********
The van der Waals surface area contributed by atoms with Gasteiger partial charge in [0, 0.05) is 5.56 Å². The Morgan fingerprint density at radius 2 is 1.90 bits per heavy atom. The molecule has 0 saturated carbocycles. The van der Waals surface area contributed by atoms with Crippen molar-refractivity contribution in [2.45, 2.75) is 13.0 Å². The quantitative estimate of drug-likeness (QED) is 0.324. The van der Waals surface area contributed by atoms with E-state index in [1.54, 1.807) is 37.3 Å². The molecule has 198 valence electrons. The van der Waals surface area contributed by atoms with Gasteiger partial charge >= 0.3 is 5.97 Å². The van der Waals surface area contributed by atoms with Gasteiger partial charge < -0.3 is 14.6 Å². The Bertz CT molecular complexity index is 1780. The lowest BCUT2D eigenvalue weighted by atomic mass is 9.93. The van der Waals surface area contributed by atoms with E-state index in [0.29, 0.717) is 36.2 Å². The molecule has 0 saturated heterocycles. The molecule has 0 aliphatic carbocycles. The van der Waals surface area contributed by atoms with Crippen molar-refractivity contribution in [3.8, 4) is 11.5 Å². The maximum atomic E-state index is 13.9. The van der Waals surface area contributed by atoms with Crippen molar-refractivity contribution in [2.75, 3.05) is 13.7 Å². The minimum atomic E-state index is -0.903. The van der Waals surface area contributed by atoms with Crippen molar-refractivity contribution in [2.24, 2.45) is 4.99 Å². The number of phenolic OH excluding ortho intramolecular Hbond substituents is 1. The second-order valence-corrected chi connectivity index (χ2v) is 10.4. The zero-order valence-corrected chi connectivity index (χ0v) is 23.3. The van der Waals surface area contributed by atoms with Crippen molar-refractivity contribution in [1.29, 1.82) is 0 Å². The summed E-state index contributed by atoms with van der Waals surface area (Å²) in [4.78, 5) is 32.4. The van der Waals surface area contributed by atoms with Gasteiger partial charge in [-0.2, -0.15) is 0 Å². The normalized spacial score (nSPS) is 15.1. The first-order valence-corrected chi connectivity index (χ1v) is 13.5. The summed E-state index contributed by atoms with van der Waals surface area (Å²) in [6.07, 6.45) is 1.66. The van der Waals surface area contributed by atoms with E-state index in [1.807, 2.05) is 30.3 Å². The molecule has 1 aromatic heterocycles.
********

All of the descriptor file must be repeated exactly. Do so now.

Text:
The van der Waals surface area contributed by atoms with Gasteiger partial charge in [0, 0.05) is 5.56 Å². The Morgan fingerprint density at radius 2 is 1.90 bits per heavy atom. The molecule has 0 saturated carbocycles. The van der Waals surface area contributed by atoms with Crippen molar-refractivity contribution in [2.45, 2.75) is 13.0 Å². The quantitative estimate of drug-likeness (QED) is 0.324. The van der Waals surface area contributed by atoms with E-state index in [1.54, 1.807) is 37.3 Å². The molecule has 198 valence electrons. The van der Waals surface area contributed by atoms with Gasteiger partial charge >= 0.3 is 5.97 Å². The van der Waals surface area contributed by atoms with Gasteiger partial charge < -0.3 is 14.6 Å². The Bertz CT molecular complexity index is 1780. The lowest BCUT2D eigenvalue weighted by atomic mass is 9.93. The van der Waals surface area contributed by atoms with E-state index in [0.29, 0.717) is 36.2 Å². The molecule has 0 saturated heterocycles. The molecule has 0 aliphatic carbocycles. The van der Waals surface area contributed by atoms with Crippen molar-refractivity contribution in [3.8, 4) is 11.5 Å². The maximum atomic E-state index is 13.9. The van der Waals surface area contributed by atoms with Crippen molar-refractivity contribution in [2.75, 3.05) is 13.7 Å². The minimum atomic E-state index is -0.903. The van der Waals surface area contributed by atoms with Crippen molar-refractivity contribution in [2.24, 2.45) is 4.99 Å². The number of phenolic OH excluding ortho intramolecular Hbond substituents is 1. The second-order valence-corrected chi connectivity index (χ2v) is 10.4. The zero-order valence-corrected chi connectivity index (χ0v) is 23.3. The van der Waals surface area contributed by atoms with Crippen molar-refractivity contribution in [1.29, 1.82) is 0 Å². The summed E-state index contributed by atoms with van der Waals surface area (Å²) in [4.78, 5) is 32.4. The van der Waals surface area contributed by atoms with Gasteiger partial charge in [-0.2, -0.15) is 0 Å². The normalized spacial score (nSPS) is 15.1. The first-order valence-corrected chi connectivity index (χ1v) is 13.5. The summed E-state index contributed by atoms with van der Waals surface area (Å²) in [6.07, 6.45) is 1.66. The van der Waals surface area contributed by atoms with E-state index in [1.807, 2.05) is 30.3 Å². The molecule has 1 aromatic heterocycles.